Want to read more?
We value our content and access to our full site is only available with a subscription. Your subscription entitles you to 7-day-a-week access to our website, plus a full digital copy of that week’s paper to read on your pc/mac or mobile device. In addition, your subscription includes access to digital archive copies from 2006 onwards.
Just want to read one issue? No problem you can subscribe for just one week (or longer if you wish).
technical support? Click here
Even if immediate funding and resources were available to fix Oban’s flood woes, it could still take five or six more years to start ground work, a council email has revealed.
The official email also said the flood pumps at Lochavullin car park were “beyond repair”.
Hire & Supplies Ltd owner David Chandler, whose Mill Lane business was just one of many in the area left counting costs running into hundreds of thousands of pounds from the October floods aftermath, claims the council has breached its responsibility to firms who rent its land and has accused it of “gross negligence”.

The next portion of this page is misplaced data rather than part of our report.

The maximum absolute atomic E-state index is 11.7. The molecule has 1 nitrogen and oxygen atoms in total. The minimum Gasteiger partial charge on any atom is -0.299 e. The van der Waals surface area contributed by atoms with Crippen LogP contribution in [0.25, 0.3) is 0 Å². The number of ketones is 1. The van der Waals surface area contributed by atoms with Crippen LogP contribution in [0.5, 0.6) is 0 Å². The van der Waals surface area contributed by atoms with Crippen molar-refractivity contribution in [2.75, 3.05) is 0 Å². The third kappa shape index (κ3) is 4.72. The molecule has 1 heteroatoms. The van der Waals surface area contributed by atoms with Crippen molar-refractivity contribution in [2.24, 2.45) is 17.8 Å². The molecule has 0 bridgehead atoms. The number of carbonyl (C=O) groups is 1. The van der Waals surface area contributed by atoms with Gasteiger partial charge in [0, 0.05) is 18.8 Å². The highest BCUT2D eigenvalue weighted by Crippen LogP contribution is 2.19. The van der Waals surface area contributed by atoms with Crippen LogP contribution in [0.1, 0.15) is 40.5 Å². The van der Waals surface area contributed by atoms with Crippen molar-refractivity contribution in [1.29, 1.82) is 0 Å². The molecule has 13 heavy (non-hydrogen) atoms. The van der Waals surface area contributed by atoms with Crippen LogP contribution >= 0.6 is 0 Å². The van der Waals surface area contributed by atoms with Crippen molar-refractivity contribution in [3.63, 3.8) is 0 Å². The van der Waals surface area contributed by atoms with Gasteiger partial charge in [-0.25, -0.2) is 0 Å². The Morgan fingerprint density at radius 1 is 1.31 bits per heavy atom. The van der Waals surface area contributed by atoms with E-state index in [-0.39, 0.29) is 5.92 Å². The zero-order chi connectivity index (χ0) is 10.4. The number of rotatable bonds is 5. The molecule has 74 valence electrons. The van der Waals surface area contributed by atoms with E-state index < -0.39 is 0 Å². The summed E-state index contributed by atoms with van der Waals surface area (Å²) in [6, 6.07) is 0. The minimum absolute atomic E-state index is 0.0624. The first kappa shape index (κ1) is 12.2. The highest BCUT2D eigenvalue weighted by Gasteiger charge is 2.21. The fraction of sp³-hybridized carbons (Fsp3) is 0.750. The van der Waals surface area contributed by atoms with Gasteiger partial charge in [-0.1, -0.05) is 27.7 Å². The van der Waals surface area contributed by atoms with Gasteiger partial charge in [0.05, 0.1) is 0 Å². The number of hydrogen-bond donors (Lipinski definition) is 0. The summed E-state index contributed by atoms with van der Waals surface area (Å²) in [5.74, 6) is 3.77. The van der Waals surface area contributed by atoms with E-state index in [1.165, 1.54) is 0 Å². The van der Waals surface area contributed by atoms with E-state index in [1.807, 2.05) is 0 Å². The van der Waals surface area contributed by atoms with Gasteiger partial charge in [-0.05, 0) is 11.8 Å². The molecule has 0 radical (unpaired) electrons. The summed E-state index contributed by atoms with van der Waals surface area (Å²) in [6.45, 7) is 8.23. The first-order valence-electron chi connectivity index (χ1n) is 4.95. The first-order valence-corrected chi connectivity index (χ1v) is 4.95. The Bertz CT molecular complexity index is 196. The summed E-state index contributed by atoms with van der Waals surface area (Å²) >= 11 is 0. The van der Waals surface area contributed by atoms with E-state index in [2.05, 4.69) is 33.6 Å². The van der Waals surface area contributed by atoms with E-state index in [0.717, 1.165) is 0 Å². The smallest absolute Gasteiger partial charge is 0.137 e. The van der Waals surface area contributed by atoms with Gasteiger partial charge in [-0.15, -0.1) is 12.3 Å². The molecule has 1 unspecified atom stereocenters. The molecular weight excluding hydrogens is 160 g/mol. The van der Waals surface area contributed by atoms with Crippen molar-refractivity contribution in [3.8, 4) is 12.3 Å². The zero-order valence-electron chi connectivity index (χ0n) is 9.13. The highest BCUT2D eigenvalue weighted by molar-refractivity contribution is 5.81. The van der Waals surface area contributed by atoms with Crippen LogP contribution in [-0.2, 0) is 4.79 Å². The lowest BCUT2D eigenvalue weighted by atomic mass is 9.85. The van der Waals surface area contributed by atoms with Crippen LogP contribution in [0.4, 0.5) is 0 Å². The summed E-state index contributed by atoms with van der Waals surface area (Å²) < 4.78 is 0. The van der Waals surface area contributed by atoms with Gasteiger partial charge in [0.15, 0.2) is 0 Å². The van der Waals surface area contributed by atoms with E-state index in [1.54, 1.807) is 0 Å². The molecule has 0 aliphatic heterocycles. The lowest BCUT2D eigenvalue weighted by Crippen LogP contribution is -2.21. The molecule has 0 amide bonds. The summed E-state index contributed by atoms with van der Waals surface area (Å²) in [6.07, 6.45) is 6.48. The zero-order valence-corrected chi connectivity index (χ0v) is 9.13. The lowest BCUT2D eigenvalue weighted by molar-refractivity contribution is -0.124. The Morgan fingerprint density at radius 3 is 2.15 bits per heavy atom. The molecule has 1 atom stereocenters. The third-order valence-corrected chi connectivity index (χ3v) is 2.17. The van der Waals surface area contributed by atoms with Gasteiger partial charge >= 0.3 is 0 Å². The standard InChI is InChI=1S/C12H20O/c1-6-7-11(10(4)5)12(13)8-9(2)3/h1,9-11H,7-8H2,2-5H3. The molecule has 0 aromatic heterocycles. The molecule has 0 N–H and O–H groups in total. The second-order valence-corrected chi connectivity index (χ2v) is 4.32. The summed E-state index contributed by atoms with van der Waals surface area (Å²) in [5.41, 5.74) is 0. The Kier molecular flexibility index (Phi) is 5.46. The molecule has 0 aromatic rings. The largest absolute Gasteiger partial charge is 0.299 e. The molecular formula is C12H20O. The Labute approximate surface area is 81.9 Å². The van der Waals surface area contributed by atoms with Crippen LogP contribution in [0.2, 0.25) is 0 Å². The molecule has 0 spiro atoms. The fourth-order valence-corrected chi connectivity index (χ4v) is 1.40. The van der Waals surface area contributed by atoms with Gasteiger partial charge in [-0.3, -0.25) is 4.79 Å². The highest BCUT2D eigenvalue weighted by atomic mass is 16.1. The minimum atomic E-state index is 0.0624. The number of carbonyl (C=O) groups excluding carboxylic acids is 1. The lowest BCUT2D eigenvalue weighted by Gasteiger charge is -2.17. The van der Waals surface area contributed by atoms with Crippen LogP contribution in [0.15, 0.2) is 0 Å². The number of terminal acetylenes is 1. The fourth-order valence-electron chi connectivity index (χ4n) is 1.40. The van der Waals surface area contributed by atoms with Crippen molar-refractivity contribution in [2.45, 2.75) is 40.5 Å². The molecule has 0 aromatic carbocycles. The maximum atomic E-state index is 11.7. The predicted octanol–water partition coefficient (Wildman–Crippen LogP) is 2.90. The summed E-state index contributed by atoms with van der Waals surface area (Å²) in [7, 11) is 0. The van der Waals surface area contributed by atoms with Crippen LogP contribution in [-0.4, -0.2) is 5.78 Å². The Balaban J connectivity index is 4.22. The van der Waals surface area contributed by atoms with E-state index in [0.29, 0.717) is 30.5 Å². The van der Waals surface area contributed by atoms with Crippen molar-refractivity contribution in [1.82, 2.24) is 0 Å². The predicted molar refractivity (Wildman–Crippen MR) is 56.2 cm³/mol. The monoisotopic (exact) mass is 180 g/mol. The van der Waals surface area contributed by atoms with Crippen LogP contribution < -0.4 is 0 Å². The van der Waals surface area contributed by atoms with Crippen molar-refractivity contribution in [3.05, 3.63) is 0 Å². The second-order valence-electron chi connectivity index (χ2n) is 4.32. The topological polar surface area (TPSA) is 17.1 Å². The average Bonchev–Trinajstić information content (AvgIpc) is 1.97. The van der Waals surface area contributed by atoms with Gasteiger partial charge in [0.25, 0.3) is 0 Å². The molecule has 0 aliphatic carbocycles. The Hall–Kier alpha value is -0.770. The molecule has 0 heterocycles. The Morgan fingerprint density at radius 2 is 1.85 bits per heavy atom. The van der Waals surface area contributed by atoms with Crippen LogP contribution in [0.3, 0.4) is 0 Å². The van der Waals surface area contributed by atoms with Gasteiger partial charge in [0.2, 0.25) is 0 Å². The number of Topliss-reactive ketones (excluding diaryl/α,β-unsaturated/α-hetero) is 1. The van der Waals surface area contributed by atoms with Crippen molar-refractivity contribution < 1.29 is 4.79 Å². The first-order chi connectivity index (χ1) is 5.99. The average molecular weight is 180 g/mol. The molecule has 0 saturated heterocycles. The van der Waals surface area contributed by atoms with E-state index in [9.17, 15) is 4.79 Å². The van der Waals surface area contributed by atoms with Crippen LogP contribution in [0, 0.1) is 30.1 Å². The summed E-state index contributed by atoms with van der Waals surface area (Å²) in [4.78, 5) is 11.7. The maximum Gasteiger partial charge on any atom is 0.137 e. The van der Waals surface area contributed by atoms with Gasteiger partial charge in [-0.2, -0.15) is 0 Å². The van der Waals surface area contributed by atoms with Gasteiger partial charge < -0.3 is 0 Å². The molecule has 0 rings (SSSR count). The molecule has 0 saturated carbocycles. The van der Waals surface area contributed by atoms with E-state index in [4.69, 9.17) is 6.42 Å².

Mr Chandler is considering a claim for damages against the council.
Meanwhile a group of Lochavullin-area traders is building in size behind Mr Chandler to keep putting pressure on decision-makers at council level and politicians.
Mr Chandler said: “We are not going to go away until this is resolved. Businesses in this area are an integral part of the local area. The facilities we offer are required by the Oban community. We have to safeguard ourselves. We’ve battled our way through Covid and will battle our way through this.”
Mr Chandler has also written to Tesco bosses to get them on side and lend support.
He told The Oban Times that information in the council’s email to him “told me the pumps at Lochavullin were not working” when waters rose in October and that “they had no infrastructure in place. So, that’s gross negligence. They should be ashamed.
“We know there was a rumour five years ago when there were floods that those pumps had failed. Have they been left like that since then?
“The cost of repairing or replacing those pumps will be pennies compared to the hideous costs we are counting after the last flood,” he said.